NEWS

NATO is ‘ready to assist’ with 2004 Olympics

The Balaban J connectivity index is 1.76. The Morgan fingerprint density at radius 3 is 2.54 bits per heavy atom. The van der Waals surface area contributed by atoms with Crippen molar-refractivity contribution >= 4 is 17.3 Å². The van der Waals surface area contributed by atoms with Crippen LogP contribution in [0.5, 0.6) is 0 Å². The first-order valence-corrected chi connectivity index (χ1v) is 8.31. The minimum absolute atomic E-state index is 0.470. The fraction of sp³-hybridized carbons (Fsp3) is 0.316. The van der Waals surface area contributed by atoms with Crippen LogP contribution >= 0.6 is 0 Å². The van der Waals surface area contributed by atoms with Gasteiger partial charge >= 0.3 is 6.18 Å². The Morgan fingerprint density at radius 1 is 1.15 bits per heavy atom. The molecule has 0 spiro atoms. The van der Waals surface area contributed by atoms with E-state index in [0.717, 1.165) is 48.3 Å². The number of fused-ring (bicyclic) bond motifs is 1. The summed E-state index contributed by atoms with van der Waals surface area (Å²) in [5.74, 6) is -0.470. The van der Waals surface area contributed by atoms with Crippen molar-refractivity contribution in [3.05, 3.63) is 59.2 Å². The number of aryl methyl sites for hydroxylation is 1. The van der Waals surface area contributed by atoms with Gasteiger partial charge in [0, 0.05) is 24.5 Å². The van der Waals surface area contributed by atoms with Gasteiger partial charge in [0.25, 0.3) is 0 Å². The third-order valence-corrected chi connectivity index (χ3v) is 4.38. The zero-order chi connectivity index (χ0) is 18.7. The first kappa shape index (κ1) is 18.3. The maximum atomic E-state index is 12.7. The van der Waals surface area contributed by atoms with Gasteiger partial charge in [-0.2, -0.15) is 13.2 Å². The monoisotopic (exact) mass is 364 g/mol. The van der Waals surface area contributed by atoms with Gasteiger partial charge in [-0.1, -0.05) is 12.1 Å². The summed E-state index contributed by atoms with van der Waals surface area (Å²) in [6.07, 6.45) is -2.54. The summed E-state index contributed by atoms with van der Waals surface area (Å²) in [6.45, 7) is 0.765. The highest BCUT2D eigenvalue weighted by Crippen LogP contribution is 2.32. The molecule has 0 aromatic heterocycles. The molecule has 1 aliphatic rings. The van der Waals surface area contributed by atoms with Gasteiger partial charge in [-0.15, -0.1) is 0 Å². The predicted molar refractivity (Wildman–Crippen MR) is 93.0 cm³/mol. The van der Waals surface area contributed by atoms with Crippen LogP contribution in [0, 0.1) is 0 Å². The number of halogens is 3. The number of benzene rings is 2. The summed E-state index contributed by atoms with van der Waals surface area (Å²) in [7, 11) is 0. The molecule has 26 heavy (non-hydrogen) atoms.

By G.P. Malouchos Kathimerini BRUSSELS – On the eve of his first visit to Athens as the new NATO secretary-general, and right after a visit to Ankara, Jaap de Hoop Scheffer spoke to Kathimerini in Brussels on a range of issues, including the Euro-Atlantic relationship, NATO’s role in confronting terrorism, in Afghanistan and later in Iraq, and the likelihood of the alliance becoming involved in Olympic Games security planning in Athens, which he said NATO was ready to take part in as soon as it received a request from Greece. Greece is not only getting ready for elections but for the Olympic Games. Is NATO willing to help Greece to be more secure? Of course, upon Greece’s request, NATO is certainly willing to provide any assistance, but of course that is an initiative that must be taken by the Greek government. If Greece does so, what kind of help could you give, and is there enough time? It depends entirely on what they ask. NATO can provide security in many fields. It would depend on what NATO is willing to do but more importantly on what the Greek government will ask. Such a formal request has not yet been made. It might come but it is up to the Greek government. NATO is ready and willing to assist. That is the bottom line. If necessary, there is always enough time. We hope that we are now very close to a solution of the Cyprus issue. The EU has a role now. Do you think there is room for a NATO role as well? Not at the moment, no. I am watching the process, of course, with great interest, not so much as NATO secretary-general as NATO has no direct role to play, but because in the past I was Dutch foreign minister. I sincerely hope, as anybody, that the parties will be able to reach a solution under the able and competent leadership of UN Secretary-General Kofi Annan but I do not see a NATO role in this. Why not, particularly since you have spoken about a «Greater Middle East»? I don’t link it to the Greater Middle East. I hope the problem will be solved, everybody does, because there are a number of important dates coming up, but to avoid any misunderstanding, as NATO secretary-general I have no role and NATO has no formal opinion on the Cyprus issue. Let us go to the real Middle East. Do you think you can play a role there? There are a lot of initiatives on the table. In NATO, we have the Mediterranean dialogue and one of the ambitions for the Istanbul summit is to beef up the Mediterranean dialogue with Israel and six Arab countries. As for the if and how that will be linked to initiatives that have been taken by a number of countries, this discussion within NATO is still in its early stages. We have a number of important meetings coming up, the G8, the EU-US summit and the NATO summit in Istanbul where we might well discuss the Greater Middle East, certainly the Mediterranean dialogue, but we have not drawn any conclusions on the theme of the Greater Middle East as such, because it is still in the very early stages. What is the most important issue for you at the Istanbul summit? There are a number of important issues. There is Afghanistan and the need to make a decision in principle regarding the end of the SFOR mission in the Balkans and then the EU has to take a decision on the formal beginning of the EU mission. I think SFOR has been a big success. There will be an arrangement under «Berlin Plus,» so NATO will continue to play a role in Bosnia-Herzegovina. Then, the next element is building on the partnerships. Let me also mention NATO-Russia and I hope that President (Vladimir) Putin will be present at the Istanbul summit. It is in the interests of the Russians and of NATO as well. We have, of course, the other partnerships – let’s not forget about the Caucasus, the Balkans and other countries aspiring to be taken into the Euro-Atlantic structures, Central Asia, then of course Iraq. Do you believe there will be an official NATO role in Iraq this year? That depends on a number of political factors. I think it is important that you have a sovereign Iraqi government which is supported by the United Nations’ requesting NATO to play a role. I think that NATO would say yes. What form that is exactly going to take is very difficult to say at the moment, because of all kinds of important factors but Iraq is certainly on NATO’s agenda already. There are some discussions about Serbia and Montenegro. Is it likely that they will join the Partnership For Peace? We recognize clearly Serbia and Montenegro’s ambitions. They are not the only ones. It is important, among other things, how they cooperate with the Hague tribunal on the war criminals. So it depends on handing over Mladic and Karadzic? The Partnership for Peace (PFP) has, of course, a number of criteria but if you are talking about (Ratko) Mladic and (Radovan) Karadzic, you are talking about the main obstacle. One of the important criteria for PFP is that they fully cooperate with the ICTY (International Criminal Tribunal for the former Yugoslavia). The sooner Karadzic and Mladic are in The Hague, the better it will be for their (countries’) PFP ambitions. In the new NATO structure are you going to take decisions unanimously as you have in the past? I think the consensus rule is a good one and we should stick to that. But you have had problems with consensus. NATO has always lived up to its expectations. Of course, it has seen difficult times, but that as such had nothing to do with the consensus rule. Are you happy with the results of the Afghanistan operation? Up till now, if you look at the ISAF (International Security Assistance Force) and at Kabul, more is necessary but that is the reason we are trying to extend NATO’s responsibility further in the region. President (Hamid) Karzai said last week that wherever he goes and talks to his citizens about security and stability they say «bring us ISAF.» NATO cannot of course cover the whole country; we will not do that. I think as far as ISAF is concerned, things have gone well until now. Not to say there are not problems – the fight against narcotics, which is not in the ISAF mandate. As a former Dutch foreign minister, from the European «campus» of the Euro-Atlantic relationship, you are the best possible link between the two sides. Well, I consider it the same «campus» to use your expression. I am a convinced Atlanticist but I also have a European vocation and I think that Europe should, can and will play a more important role also in the field of foreign policy and defense if that defense identity is complementary to NATO. If it worked contrary to NATO, which it does not, I underline, then we might have a problem but if complementary to NATO, on the basis of the decisions taken in December, I think it can work very well. But if there is no European ambition regarding defense? European ambitions will have to be met by defense budgets and by the usability of forces which is at the moment not the case. That is why I am stressing capability and usability. That is why I say there are several degrees of happiness a NATO secretary-general can have, and I have a high degree of happiness. Europe has that ambition and I think that is right because it will also help NATO, as long as it is complementary. You have been in office two months but one day you will leave. How do you want to be remembered? This alliance is going through a very fundamental process of transformation. Who could have predicted three years ago that NATO would be in Afghanistan, that it would play a supporting role in Iraq? What I want to do is to give credit to my predecessor, to be a secretary-general who brings this transformation process further, with new countries, facing new threats with different circumstances in the world, with a number of very important partnerships with countries, guiding this process, being a catalyst, being a bridge-builder where necessary. Do you think public opinion in Europe supports NATO? I think so, but we have to make a big effort there because, for my generation, the Cold War generation, NATO is an institution which is well established. For the generation of my daughters, who are now 24 and 22, NATO is not a natural, normal thing. They ask me what NATO is doing in Afghanistan, so far from home. I explain to them that if you look at the moral threat, at terrorism, at the fact that 9/11 originated in Afghanistan, that it should never again be a safe haven for terrorists who come to our doorstep, then I can explain why NATO and ISAF are in Afghanistan.